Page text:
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How Don Kohn, possible Fed chair, is thinking about financial regulation

Donald Kohn, former vice chairman of the Fed. (Andrew Harrer/Bloomberg)
Donald Kohn, former vice chairman of the Fed. (Andrew Harrer/Bloomberg)

With Larry Summers's withdrawal from the race to be the next chairman of the Federal Reserve, there's new attention on the remaining candidates: Janet Yellen, the likely front-runner, and the third person President Obama has mentioned, former vice chair turned Brookings Institution scholar Donald Kohn.

Conveniently for us, Kohn had a previously scheduled appearance at a Brookings seminar Monday, where he dropped a few clues about where he thinks efforts at financial repair and regulation stand. Bottom line: He may be open to some experimentation, but is not terribly hopeful that the system can be completely fixed.

The overall topic was “Making Macroprudential Policy Work,” an unspeakably dry way of asking whether bureaucrats should bust market bubbles – i.e. keep your house or portfolio from getting too valuable on the upswing in hopes of preventing a complete crash on the way down. It’s a bit of market and social engineering that has come into vogue in financial regulatory circles since the Lehman collapse, though no one’s quite sure what it means in practice or how quite to apply it.

Some takeaways from Kohn:

The jury is still out on Dodd-Frank. He appears not to be convinced that the set of institutions and laws set up since the crisis are the ones the country needs. “There jury is still out whether there are sufficient tools” to avoid another crisis, Kohn said. He avoided giving any details on what changes he might advocate.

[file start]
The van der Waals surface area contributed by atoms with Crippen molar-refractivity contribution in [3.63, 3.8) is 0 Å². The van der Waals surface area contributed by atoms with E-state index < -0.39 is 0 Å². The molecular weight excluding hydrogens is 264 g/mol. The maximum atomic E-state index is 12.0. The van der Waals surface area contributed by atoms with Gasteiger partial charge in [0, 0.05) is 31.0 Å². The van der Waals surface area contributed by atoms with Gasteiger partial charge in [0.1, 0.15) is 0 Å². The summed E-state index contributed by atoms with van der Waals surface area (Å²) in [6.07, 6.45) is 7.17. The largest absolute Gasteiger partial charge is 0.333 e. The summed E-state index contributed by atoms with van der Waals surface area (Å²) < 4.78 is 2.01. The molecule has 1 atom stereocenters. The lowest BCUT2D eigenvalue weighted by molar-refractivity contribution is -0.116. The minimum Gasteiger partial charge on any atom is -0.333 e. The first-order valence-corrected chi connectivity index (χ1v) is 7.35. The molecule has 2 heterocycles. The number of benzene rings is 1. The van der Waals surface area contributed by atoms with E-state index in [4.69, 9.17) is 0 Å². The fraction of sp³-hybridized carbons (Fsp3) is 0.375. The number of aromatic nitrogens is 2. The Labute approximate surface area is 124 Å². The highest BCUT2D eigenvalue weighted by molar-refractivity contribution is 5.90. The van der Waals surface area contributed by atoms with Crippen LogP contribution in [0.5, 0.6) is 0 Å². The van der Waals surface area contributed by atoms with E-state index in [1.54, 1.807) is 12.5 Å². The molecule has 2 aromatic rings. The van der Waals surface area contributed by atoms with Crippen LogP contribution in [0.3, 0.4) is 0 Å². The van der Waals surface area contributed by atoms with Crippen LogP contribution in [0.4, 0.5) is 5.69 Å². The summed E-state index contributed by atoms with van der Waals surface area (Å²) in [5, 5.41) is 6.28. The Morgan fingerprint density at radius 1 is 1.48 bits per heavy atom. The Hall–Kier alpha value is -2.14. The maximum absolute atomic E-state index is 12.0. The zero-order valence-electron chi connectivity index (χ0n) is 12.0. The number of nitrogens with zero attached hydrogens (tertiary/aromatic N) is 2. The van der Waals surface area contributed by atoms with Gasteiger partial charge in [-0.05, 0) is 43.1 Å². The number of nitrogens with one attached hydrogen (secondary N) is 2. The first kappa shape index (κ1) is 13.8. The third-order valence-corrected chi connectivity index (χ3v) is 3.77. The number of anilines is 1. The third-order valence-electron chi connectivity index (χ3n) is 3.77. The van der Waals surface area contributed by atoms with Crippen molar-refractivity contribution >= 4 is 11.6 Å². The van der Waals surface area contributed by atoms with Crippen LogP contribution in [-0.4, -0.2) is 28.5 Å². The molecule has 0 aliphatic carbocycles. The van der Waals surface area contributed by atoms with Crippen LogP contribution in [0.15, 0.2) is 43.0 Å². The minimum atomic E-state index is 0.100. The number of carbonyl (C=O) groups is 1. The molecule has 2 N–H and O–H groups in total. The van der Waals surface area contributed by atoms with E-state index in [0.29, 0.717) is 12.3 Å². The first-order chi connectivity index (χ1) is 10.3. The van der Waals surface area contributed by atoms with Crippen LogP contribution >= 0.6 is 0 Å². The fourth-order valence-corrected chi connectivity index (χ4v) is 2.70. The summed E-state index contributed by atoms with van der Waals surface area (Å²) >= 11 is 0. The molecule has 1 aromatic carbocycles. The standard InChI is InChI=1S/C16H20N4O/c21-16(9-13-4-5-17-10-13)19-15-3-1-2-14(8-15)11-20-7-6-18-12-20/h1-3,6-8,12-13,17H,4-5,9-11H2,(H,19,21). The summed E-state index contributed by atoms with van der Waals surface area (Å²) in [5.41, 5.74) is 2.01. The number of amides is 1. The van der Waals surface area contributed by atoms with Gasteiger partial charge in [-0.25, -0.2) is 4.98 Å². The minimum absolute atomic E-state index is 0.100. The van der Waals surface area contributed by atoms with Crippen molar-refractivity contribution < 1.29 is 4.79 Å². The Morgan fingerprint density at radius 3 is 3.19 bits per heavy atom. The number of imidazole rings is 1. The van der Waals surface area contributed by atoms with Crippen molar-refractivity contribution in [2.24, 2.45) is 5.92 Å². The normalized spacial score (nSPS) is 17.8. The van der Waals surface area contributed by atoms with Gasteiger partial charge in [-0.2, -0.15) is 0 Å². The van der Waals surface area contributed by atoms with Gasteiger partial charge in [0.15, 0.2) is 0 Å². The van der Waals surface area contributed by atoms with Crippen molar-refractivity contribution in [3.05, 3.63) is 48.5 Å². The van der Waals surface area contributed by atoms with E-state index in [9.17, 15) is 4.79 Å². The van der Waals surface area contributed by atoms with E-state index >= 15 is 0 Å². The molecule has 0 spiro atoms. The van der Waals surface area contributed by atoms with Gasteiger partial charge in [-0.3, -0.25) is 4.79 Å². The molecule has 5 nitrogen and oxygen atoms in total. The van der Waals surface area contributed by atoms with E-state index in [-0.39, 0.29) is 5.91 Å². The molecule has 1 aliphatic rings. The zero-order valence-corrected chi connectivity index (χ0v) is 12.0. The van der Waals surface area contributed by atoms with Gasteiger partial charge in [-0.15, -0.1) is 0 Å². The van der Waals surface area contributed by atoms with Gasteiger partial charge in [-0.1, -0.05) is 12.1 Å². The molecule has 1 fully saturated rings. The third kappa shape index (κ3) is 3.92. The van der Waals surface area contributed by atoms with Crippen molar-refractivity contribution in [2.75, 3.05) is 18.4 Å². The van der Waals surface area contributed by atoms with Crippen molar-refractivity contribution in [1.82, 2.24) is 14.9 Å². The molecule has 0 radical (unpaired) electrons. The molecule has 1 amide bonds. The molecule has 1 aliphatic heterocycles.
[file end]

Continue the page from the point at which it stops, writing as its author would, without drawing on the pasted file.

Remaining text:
There are still some big holes in financial regulation. In specific cases, such as the rules governing money market mutual funds, Kohn regards the country’s response as “discouraging” and “not as strong” as needed to promote financial stability.

Regulators should have a spirit of experimentation. The crash of five years ago warrants a lot of work looking at new approaches to regulation, of the sort that the International Monetary Fund, international regulatory groups and others are advocating. Some of the ideas have clear cost-benefit tradeoffs – anytime regulators intervene or lean against a market they risk destroying more value in the present than they save by avoiding future problems. But this was “the deepest recession since the Great Depression … the cost of not doing something and allowing this to build up are huge.”

Regulators should know what they don't know. At the end of the day, Kohn is “not very optimistic” about finding all the subtle links and dependencies among different parts of the financial system that may be needed to better smooth out credit and asset cycles.

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